Prejudice about women has always existed on the Internet, or the conflict between men and women has always existed on the internet. Parts of males argue that men are more capable than women, whether they are more talented on average in academics, art, sports, etc. When searching for women, the terms are generally housewives, child caring, etc. These phrases can cause resentment among some women and make women feel unequal. Even though gender equality is promoted and women sacrifice more to their families in reality, they are designated as the less capable party on the Internet, and Internet recruitment is now biased against women, such as only hiring married women because they are more stable. These prejudices are misleading for conservative-minded women and affect their ability to bring out their greater value, which is their loss as well as the loss of society.

“Fake News at Chicago’s Trump Tower” by Beau Rogersis licensed under CC BY-NC 2.0

Algorithms bias

Safiya Noble (2018) brought up the bias of algorithms. There are many algorithms that have examples of gender and racial discrimination. When you search for black people on Google, numerous keywords and phrases of negativity appear, for example, angry, poor, crime. At the beginning of the pandemic, if you search for the virus, you will see Chinese virus or Wuhan virus, which led to a great numbers of cyber-attacks and physical attacks on Chinese people. This is the result of algorithms learning through a large amount of data, which reflects the prejudice of the public against them from the side. In the absence of understanding, other people will be influenced by the algorithm to make one-sided judgments, triggering attacks on their speech, or even produce excessive behavior offline to commit personal attacks, and similar news happens from time to time. Even though this situation is being increasingly improved by the purification of the Internet and the improvement of human beings’ own quality, the sun still cannot shine in all corners, and unjust prejudices and ideas are still hiding in the shadows of the Internet.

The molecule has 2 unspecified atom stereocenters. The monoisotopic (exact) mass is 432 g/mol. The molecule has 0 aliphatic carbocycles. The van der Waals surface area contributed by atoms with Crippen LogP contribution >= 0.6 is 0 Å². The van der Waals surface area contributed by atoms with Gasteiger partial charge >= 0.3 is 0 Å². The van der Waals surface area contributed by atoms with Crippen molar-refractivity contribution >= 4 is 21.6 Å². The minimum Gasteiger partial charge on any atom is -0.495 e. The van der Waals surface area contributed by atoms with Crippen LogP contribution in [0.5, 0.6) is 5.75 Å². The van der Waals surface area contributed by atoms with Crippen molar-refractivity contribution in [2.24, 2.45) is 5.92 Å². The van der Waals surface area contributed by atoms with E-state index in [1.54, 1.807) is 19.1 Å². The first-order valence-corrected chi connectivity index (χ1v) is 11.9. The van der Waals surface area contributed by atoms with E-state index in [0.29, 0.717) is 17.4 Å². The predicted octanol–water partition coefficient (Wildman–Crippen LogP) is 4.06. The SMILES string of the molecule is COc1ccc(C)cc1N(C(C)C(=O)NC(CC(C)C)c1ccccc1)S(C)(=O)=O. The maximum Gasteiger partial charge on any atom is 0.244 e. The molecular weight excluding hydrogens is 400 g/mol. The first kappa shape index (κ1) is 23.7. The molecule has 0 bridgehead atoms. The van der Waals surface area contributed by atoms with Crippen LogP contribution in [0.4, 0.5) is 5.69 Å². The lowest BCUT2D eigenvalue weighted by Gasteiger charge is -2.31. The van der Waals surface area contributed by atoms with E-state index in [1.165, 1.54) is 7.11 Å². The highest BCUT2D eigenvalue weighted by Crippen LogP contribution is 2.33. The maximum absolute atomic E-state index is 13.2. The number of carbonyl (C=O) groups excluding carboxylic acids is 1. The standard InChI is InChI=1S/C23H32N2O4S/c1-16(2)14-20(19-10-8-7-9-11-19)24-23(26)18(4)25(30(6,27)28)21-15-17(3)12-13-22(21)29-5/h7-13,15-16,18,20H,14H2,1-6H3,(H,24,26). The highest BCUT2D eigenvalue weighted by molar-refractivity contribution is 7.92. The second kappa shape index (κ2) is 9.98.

Technology have moved to active participants in our social field from passive information producers dwelling on desktop devices. James Handler (2016) discussed that the Internet and the World Wide Web infrastructures enable new applications to grow, and new information is available to you about us and our world through our social interactions with machines.

According to Tom Simonite (2019), the researchers of NIST found that it’s tougher to recognize persons with darker skin for algorithms. It’s unfair to black people and inconvenient for their lives when they need to use facial recognition.

In terms of class, the majority of politicians or rich people on the Internet are predominantly white males, with blacks and women seemingly disappearing from sight. Not only is this reflected, but bias is also reflected everywhere in the Internet media. Male and female protagonists are often predominantly white, and the winners of various awards are also predominantly white. In fact, most of the policy makers in real life are also predominantly white, with people of color only accounting for a small percentage of them, and the power is still in the hands of the majority of whites.

“Computer AI – Why I keep losing” by Si-MOCs is licensed under CC BY-NC-SA 2.0


With the intelligent spread of the Internet, we are gradually becoming accustomed to finding the laws of knowing the world and knowing ourselves through data and relying on algorithmic programs. But the algorithm runs on learning and simulating human thinking, so it may simulate both human strengths and inevitably human weaknesses. Social biases are extended under the age of artificial intelligence, and these biases do not hold impartial principles and positions in media communication. They spread misconceptions or bias-laden views, thus influencing the perception and awareness of the community at large, which suffers as a result.



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Terry Flew (2019), ‘Guarding the Gatekeepers: Trust, Truth and Digital Platforms’, Griffith Review 64, pp. 94-103.